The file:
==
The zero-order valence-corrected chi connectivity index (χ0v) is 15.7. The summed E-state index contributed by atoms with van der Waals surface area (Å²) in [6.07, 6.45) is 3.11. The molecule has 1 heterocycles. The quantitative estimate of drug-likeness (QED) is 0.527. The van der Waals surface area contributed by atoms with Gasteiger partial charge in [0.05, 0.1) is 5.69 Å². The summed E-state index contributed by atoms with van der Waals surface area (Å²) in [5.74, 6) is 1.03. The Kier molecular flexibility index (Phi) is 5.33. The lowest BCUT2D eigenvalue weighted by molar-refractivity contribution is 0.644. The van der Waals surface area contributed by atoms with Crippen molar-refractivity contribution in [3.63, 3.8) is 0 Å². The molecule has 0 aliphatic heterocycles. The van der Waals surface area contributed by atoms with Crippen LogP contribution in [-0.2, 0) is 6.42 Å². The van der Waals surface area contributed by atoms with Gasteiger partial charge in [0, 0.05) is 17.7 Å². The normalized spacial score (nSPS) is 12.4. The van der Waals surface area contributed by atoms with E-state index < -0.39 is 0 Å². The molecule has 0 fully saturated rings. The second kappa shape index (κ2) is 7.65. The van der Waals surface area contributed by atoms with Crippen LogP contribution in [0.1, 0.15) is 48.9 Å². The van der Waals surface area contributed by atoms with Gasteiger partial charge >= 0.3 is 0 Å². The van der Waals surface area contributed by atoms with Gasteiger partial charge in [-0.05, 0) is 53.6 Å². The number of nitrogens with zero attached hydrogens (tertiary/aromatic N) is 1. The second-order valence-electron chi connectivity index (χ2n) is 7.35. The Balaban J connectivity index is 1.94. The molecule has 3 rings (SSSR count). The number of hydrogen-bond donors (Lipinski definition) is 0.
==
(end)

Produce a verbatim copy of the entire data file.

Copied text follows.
The zero-order valence-corrected chi connectivity index (χ0v) is 15.7. The summed E-state index contributed by atoms with van der Waals surface area (Å²) in [6.07, 6.45) is 3.11. The molecule has 1 heterocycles. The quantitative estimate of drug-likeness (QED) is 0.527. The van der Waals surface area contributed by atoms with Gasteiger partial charge in [0.05, 0.1) is 5.69 Å². The summed E-state index contributed by atoms with van der Waals surface area (Å²) in [5.74, 6) is 1.03. The Kier molecular flexibility index (Phi) is 5.33. The lowest BCUT2D eigenvalue weighted by molar-refractivity contribution is 0.644. The van der Waals surface area contributed by atoms with Crippen molar-refractivity contribution in [3.63, 3.8) is 0 Å². The molecule has 0 aliphatic heterocycles. The van der Waals surface area contributed by atoms with Crippen LogP contribution in [-0.2, 0) is 6.42 Å². The van der Waals surface area contributed by atoms with Gasteiger partial charge in [0, 0.05) is 17.7 Å². The normalized spacial score (nSPS) is 12.4. The van der Waals surface area contributed by atoms with E-state index < -0.39 is 0 Å². The molecule has 0 fully saturated rings. The second kappa shape index (κ2) is 7.65. The van der Waals surface area contributed by atoms with Crippen LogP contribution in [0.1, 0.15) is 48.9 Å². The van der Waals surface area contributed by atoms with Gasteiger partial charge >= 0.3 is 0 Å². The van der Waals surface area contributed by atoms with Gasteiger partial charge in [-0.05, 0) is 53.6 Å². The number of nitrogens with zero attached hydrogens (tertiary/aromatic N) is 1. The second-order valence-electron chi connectivity index (χ2n) is 7.35. The Balaban J connectivity index is 1.94. The molecule has 3 rings (SSSR count). The number of hydrogen-bond donors (Lipinski definition) is 0.